The traditional Pakistani arranged marriage which Natasha Ahmed flagged up in the comments on my post seems almost romantic relative to Peter and Katharina’s union, motivated by his desire for leave from the front and hers for the hope of leaving home and a secure pension should her husband die in service. Yet love blossoms against the odds and it’s only the thought of his wife that sustains Peter through the ill-conceived midwinter assault on Stalingrad. She, meanwhile, in conjunction with her acquisitive mother and excessively compliant father, is helping herself to the luxuries left behind in Berlin by the deported Jews.
Stylistically, the novel unfolds through short scenic chapters with a preponderance of dialogue, almost as if it were a radio play. Chapter 25 consists entirely of a brief conversation between Katharina and her father after her severely traumatised brother becomes another casualty of war:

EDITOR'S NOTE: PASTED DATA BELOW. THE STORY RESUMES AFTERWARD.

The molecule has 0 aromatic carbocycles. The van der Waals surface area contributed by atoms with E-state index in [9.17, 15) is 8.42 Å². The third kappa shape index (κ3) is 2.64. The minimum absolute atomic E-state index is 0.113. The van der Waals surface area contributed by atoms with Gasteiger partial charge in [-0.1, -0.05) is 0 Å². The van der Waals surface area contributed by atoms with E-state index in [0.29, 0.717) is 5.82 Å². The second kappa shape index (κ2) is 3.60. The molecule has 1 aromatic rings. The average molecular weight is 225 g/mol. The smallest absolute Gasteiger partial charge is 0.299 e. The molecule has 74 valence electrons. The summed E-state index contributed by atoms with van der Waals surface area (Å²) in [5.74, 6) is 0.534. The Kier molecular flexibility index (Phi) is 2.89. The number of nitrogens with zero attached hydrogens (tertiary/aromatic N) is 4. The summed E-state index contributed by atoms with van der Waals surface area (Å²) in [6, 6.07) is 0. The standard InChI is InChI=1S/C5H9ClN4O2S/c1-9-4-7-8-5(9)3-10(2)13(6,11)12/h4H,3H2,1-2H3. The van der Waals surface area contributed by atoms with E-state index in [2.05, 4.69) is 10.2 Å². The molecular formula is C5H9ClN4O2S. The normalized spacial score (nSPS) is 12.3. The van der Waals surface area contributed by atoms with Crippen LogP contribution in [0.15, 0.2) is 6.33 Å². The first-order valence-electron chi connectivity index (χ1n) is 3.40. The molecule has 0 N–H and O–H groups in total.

‘Should we fetch Dr Weinart?’ asked Katharina.
‘She’ll come out of it,’ said Mr Spinell. ‘Just give her time. It is a terrible thing for a mother.’
‘And for a father?’
‘Do you feel guilty, Father?’
‘No, Katharina. Should I?’
‘I don’t know. I do.’
‘That he went back.’
‘There was nothing to be done.’
‘How can you be so sure?’
‘We have to play our part, Katharina. To follow orders.’
‘No matter what the consequences?’
‘Otherwise it’s chaos.’
‘It’s chaos, anyway.’
‘It will be worth it.’
‘He would have understood.’
Thank you Atlantic Books for my review copy of The Undertaking. For more about this novel the author’s ideas behind it, see my Q&A with Audrey Magee. You can discover more about the obedience experiments by watching the video on my post The Tragedy of Obedience. My short story on this theme, The Experiment Requires, has now been published by Fiction on the Web. For other angles on the treatment of the Jews under the Nazi regime, see my reviews of In Paradise and By Blood.